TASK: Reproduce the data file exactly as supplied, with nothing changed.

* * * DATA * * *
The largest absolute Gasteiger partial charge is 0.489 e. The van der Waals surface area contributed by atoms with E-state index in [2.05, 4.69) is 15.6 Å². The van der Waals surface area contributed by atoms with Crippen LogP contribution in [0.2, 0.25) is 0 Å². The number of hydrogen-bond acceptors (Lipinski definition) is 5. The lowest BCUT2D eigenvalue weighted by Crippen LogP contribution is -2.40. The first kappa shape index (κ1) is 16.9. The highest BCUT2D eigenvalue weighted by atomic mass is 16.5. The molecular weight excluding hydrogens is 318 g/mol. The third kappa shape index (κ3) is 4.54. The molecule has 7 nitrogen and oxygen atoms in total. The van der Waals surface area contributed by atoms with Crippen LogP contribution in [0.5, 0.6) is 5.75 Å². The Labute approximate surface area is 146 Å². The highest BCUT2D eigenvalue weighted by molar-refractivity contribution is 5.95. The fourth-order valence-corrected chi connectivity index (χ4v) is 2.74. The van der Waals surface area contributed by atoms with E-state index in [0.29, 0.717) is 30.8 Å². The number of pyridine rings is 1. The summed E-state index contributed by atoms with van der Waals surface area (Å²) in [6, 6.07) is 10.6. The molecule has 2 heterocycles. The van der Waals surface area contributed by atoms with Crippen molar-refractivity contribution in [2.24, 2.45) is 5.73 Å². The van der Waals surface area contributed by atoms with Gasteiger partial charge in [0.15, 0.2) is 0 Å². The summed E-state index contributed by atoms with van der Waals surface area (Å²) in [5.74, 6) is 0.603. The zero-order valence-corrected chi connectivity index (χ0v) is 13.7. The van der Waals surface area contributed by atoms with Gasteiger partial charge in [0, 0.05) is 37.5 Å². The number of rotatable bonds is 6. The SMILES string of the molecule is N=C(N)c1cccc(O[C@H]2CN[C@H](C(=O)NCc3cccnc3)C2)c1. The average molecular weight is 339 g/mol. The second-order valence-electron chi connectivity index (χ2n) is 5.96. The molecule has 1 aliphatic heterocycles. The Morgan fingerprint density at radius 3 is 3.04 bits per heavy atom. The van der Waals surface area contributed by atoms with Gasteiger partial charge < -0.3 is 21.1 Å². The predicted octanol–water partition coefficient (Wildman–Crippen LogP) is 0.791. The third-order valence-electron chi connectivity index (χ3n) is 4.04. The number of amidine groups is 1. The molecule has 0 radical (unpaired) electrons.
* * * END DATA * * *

The largest absolute Gasteiger partial charge is 0.489 e. The van der Waals surface area contributed by atoms with E-state index in [2.05, 4.69) is 15.6 Å². The van der Waals surface area contributed by atoms with Crippen LogP contribution in [0.2, 0.25) is 0 Å². The number of hydrogen-bond acceptors (Lipinski definition) is 5. The lowest BCUT2D eigenvalue weighted by Crippen LogP contribution is -2.40. The first kappa shape index (κ1) is 16.9. The highest BCUT2D eigenvalue weighted by atomic mass is 16.5. The molecular weight excluding hydrogens is 318 g/mol. The third kappa shape index (κ3) is 4.54. The molecule has 7 nitrogen and oxygen atoms in total. The van der Waals surface area contributed by atoms with Crippen LogP contribution in [0.5, 0.6) is 5.75 Å². The Labute approximate surface area is 146 Å². The highest BCUT2D eigenvalue weighted by molar-refractivity contribution is 5.95. The fourth-order valence-corrected chi connectivity index (χ4v) is 2.74. The van der Waals surface area contributed by atoms with E-state index in [0.29, 0.717) is 30.8 Å². The number of pyridine rings is 1. The summed E-state index contributed by atoms with van der Waals surface area (Å²) in [6, 6.07) is 10.6. The molecule has 2 heterocycles. The van der Waals surface area contributed by atoms with Crippen molar-refractivity contribution in [2.24, 2.45) is 5.73 Å². The van der Waals surface area contributed by atoms with Gasteiger partial charge in [0.15, 0.2) is 0 Å². The summed E-state index contributed by atoms with van der Waals surface area (Å²) in [5.74, 6) is 0.603. The zero-order valence-corrected chi connectivity index (χ0v) is 13.7. The van der Waals surface area contributed by atoms with Gasteiger partial charge in [0, 0.05) is 37.5 Å². The number of rotatable bonds is 6. The SMILES string of the molecule is N=C(N)c1cccc(O[C@H]2CN[C@H](C(=O)NCc3cccnc3)C2)c1. The average molecular weight is 339 g/mol. The second-order valence-electron chi connectivity index (χ2n) is 5.96. The molecule has 1 aliphatic heterocycles. The Morgan fingerprint density at radius 3 is 3.04 bits per heavy atom. The van der Waals surface area contributed by atoms with Gasteiger partial charge < -0.3 is 21.1 Å². The predicted octanol–water partition coefficient (Wildman–Crippen LogP) is 0.791. The third-order valence-electron chi connectivity index (χ3n) is 4.04. The number of amidine groups is 1. The molecule has 0 radical (unpaired) electrons.